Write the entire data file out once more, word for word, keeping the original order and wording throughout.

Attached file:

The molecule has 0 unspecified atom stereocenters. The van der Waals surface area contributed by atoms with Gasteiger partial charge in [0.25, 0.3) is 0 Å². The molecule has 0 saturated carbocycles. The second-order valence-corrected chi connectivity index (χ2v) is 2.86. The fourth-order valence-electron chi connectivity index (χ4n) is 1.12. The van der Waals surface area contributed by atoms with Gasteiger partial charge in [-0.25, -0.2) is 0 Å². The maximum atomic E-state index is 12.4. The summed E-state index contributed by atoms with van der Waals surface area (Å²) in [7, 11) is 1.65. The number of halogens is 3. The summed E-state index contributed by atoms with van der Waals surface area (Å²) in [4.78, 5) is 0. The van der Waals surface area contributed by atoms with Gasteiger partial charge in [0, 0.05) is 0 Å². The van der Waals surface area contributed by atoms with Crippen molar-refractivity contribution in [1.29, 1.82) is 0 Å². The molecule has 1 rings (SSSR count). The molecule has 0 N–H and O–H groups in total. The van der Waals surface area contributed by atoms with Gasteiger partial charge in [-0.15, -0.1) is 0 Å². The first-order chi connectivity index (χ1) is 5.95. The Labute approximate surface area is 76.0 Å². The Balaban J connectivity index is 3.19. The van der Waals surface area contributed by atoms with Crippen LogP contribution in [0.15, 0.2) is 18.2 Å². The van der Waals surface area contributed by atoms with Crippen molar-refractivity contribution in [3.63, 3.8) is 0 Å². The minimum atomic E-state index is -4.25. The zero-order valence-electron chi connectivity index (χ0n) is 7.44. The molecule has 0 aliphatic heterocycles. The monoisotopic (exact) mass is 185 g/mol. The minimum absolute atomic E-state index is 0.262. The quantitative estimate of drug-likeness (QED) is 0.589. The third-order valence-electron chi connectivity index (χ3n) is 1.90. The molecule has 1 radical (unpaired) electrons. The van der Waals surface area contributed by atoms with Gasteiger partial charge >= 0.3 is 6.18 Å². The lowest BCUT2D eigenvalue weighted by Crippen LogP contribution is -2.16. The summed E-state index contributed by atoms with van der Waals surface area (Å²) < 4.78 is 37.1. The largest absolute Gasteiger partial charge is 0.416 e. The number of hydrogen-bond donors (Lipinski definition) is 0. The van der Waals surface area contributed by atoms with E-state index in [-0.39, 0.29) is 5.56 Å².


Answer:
The molecule has 0 unspecified atom stereocenters. The van der Waals surface area contributed by atoms with Gasteiger partial charge in [0.25, 0.3) is 0 Å². The molecule has 0 saturated carbocycles. The second-order valence-corrected chi connectivity index (χ2v) is 2.86. The fourth-order valence-electron chi connectivity index (χ4n) is 1.12. The van der Waals surface area contributed by atoms with Gasteiger partial charge in [-0.25, -0.2) is 0 Å². The maximum atomic E-state index is 12.4. The summed E-state index contributed by atoms with van der Waals surface area (Å²) in [7, 11) is 1.65. The number of halogens is 3. The summed E-state index contributed by atoms with van der Waals surface area (Å²) in [4.78, 5) is 0. The van der Waals surface area contributed by atoms with Gasteiger partial charge in [0, 0.05) is 0 Å². The van der Waals surface area contributed by atoms with Crippen molar-refractivity contribution in [1.29, 1.82) is 0 Å². The molecule has 1 rings (SSSR count). The molecule has 0 N–H and O–H groups in total. The van der Waals surface area contributed by atoms with Gasteiger partial charge in [-0.15, -0.1) is 0 Å². The first-order chi connectivity index (χ1) is 5.95. The Labute approximate surface area is 76.0 Å². The Balaban J connectivity index is 3.19. The van der Waals surface area contributed by atoms with Crippen LogP contribution in [0.15, 0.2) is 18.2 Å². The van der Waals surface area contributed by atoms with Crippen molar-refractivity contribution in [3.63, 3.8) is 0 Å². The minimum atomic E-state index is -4.25. The zero-order valence-electron chi connectivity index (χ0n) is 7.44. The molecule has 0 aliphatic heterocycles. The monoisotopic (exact) mass is 185 g/mol. The minimum absolute atomic E-state index is 0.262. The quantitative estimate of drug-likeness (QED) is 0.589. The third-order valence-electron chi connectivity index (χ3n) is 1.90. The molecule has 1 radical (unpaired) electrons. The van der Waals surface area contributed by atoms with Gasteiger partial charge >= 0.3 is 6.18 Å². The lowest BCUT2D eigenvalue weighted by Crippen LogP contribution is -2.16. The summed E-state index contributed by atoms with van der Waals surface area (Å²) < 4.78 is 37.1. The largest absolute Gasteiger partial charge is 0.416 e. The number of hydrogen-bond donors (Lipinski definition) is 0. The van der Waals surface area contributed by atoms with E-state index in [-0.39, 0.29) is 5.56 Å².